Cardiff City aim to finally launch a £2million trust fund in Emiliano Sala's name by the end of the month, with hopes to build a sports stadium in the player's home village, Sportsmail understands.
It will be two years next week since the 28-year-old was killed, when a grossly inadequate plane carrying him from Nantes to Cardiff crashed in the English Channel, and his family are still waiting for the establishment of the fund, which they first discussed with the club 14 months ago.
The replacement of an obstructive firm of Argentinian lawyers, who demanded control of the trust, with a new family firm is thought to have helped the process.
Though the family will believe it when they see it, there are hopes that the Emiliano Sala Memorial Trust might be established within weeks.
Annual football matches staged in Sala's name are seen as a way of building the profile of the trust which would support the family and create a legacy.
The establishment of a support system for players alone in a foreign country after a transfer, as Sala was, would be particularly fitting.
There was an urgency after the plane crashed to ensure that the death of Sala — a pawn in football's sordid transfer game — would bring change. But two years on, his family are still waiting.
Cardiff have always refused to pay the £15m fee they agreed with Nantes for Sala even though they 'unveiled' him as their player. They have taken their case all the way to the Court for Arbitration in Sport. A decision is still awaited.
The apparent conclusion of governing bodies and player organisations that his death was just one of those things has barely been remarked upon.
But Cardiff were wealthy enough to splash out £15m to buy Sala and make several intermediaries substantially wealthier into the bargain. There was ample cash sloshing around to have ensured that Sala, a single man alone in Cardiff with next to no grasp of English, had someone on hand to help.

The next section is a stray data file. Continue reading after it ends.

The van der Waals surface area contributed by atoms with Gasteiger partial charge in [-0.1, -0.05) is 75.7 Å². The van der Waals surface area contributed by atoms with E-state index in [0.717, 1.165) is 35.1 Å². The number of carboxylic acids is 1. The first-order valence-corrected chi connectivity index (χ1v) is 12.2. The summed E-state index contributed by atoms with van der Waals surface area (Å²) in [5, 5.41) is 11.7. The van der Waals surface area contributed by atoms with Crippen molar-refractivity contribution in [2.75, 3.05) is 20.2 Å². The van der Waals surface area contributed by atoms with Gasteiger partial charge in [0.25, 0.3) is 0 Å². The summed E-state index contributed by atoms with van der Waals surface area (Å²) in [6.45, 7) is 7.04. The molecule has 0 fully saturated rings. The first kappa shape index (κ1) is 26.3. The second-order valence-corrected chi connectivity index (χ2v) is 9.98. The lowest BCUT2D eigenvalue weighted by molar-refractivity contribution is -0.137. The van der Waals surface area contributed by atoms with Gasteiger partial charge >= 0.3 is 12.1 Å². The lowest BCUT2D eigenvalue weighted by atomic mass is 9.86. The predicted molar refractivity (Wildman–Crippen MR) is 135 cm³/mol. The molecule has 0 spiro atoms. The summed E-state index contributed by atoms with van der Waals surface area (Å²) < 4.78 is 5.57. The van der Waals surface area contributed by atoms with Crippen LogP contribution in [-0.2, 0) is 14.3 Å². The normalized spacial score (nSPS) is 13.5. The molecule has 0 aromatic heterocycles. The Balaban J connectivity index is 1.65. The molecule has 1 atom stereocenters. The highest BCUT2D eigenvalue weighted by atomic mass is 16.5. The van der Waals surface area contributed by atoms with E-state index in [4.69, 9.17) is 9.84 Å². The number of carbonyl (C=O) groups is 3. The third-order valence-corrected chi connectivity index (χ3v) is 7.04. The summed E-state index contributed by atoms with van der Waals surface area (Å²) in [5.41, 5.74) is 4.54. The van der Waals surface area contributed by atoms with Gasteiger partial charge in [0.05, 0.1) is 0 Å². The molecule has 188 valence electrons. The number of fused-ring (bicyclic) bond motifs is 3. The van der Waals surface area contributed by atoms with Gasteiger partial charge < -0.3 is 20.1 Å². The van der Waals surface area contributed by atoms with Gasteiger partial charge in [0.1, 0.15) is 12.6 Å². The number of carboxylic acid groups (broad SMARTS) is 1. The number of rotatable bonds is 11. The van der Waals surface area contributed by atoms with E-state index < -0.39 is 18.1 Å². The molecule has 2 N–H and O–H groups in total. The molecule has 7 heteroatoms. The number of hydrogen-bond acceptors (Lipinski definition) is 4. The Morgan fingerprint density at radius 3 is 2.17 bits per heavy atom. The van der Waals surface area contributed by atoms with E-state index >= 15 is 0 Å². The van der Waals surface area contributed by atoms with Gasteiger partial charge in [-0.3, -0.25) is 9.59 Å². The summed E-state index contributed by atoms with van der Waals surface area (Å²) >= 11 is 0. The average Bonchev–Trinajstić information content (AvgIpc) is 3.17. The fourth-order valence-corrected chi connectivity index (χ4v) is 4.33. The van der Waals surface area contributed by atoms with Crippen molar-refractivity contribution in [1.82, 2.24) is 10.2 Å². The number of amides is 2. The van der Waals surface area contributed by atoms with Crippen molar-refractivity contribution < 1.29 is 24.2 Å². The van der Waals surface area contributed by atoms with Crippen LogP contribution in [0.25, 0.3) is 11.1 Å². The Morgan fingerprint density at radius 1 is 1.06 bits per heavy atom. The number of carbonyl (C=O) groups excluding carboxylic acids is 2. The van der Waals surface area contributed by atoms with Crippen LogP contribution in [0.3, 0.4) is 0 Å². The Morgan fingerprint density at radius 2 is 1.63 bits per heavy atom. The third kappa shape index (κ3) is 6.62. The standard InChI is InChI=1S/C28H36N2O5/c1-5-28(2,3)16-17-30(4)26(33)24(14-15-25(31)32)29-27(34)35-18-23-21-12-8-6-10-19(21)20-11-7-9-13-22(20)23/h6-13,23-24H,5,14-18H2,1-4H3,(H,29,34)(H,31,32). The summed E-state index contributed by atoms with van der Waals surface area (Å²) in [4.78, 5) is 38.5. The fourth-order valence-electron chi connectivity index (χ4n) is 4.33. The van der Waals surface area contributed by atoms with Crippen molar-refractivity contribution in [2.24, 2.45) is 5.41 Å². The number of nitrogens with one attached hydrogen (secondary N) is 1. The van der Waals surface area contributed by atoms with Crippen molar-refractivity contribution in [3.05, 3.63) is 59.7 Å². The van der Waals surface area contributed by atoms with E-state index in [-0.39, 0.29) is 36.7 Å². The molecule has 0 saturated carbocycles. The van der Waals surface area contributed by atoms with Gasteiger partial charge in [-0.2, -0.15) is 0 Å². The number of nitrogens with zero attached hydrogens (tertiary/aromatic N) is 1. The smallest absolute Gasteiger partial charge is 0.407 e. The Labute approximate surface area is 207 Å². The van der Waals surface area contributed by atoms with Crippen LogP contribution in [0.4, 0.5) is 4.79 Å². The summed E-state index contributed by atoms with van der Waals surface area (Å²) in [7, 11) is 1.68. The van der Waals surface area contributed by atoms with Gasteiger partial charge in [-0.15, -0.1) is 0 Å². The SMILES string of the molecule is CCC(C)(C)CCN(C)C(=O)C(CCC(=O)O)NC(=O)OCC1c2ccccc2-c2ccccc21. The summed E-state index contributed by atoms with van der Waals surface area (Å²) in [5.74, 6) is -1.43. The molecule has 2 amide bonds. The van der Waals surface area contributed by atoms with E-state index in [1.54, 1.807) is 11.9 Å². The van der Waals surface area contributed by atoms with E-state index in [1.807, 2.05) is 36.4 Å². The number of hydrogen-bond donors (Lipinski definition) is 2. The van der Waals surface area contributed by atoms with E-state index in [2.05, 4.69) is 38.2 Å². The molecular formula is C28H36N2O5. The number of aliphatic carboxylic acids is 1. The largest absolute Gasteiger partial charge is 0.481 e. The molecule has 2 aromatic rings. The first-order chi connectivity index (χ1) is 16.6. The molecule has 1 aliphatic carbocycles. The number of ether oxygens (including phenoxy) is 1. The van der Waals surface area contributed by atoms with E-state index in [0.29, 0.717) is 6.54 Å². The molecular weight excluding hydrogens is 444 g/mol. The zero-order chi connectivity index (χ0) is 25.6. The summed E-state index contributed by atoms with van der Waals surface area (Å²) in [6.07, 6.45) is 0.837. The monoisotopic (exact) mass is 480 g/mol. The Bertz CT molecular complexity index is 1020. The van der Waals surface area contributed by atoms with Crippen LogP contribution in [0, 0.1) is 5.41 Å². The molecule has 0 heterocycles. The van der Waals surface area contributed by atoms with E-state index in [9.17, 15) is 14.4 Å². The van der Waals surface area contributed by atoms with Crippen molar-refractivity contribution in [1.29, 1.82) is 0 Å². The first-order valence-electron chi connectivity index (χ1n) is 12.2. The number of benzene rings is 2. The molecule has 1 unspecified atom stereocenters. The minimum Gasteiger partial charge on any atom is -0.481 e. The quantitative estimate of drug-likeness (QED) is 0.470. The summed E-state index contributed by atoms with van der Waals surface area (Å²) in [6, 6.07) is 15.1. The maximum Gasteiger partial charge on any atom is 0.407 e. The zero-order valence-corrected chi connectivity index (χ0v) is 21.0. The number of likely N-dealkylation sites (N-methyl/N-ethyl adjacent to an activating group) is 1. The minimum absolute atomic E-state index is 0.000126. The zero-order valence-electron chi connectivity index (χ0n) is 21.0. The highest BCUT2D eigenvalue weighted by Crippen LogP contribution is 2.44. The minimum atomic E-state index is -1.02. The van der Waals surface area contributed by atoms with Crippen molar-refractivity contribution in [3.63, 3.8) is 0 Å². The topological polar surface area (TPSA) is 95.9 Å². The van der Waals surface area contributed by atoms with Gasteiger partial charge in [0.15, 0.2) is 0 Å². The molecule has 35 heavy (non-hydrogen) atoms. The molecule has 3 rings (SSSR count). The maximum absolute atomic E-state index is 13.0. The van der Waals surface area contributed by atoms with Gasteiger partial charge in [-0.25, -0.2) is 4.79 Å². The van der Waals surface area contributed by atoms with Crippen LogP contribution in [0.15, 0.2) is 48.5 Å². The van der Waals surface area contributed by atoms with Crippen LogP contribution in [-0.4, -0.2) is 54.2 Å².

'It might sound strange but he'd left his dog in a kennel in Nantes and was fretting about how to get back to him,' said Christian Martin, an Argentinian broadcaster and journalist who came to know Sala well.
'He was desperate to get back. If someone could have just found a helper for him in Cardiff, someone who spoke his language, I think it would have helped.'
Desperate to be home, Sala took a charter flight back to Nantes instead of the scheduled services via Paris or Amsterdam that Cardiff proposed.
He also accepted the pilot's fateful request to put back the departure time and fly back to Cardiff through the dark.
Afterwards, his family seemed embarrassed to raise the question of money. Martin remembers Horacio Sala, the player's father, phoning him several times to see if there was any word about that.
He had separated from Sala's mother, Mercedes Taffarel, and she was receiving demands for legal costs. Four months after the air crash, Sala Snr was also dead. He suffered a heart attack.
The trust fund offered the prospect of something positive emerging from the tragedy. But it became bogged down in legal wrangling.
Tax clearance for the trust was granted before Christmas. A trustee has been identified and agreed to take on the role. There is now thought to be only one remaining commercial obstacle to clear.
'People in Argentina look at how little the game, with all its money, has done for this family who have been through so much,' said Martin.
'They are surprised by that. Shocked by that. They think it would have been different if Emiliano had been an English player.'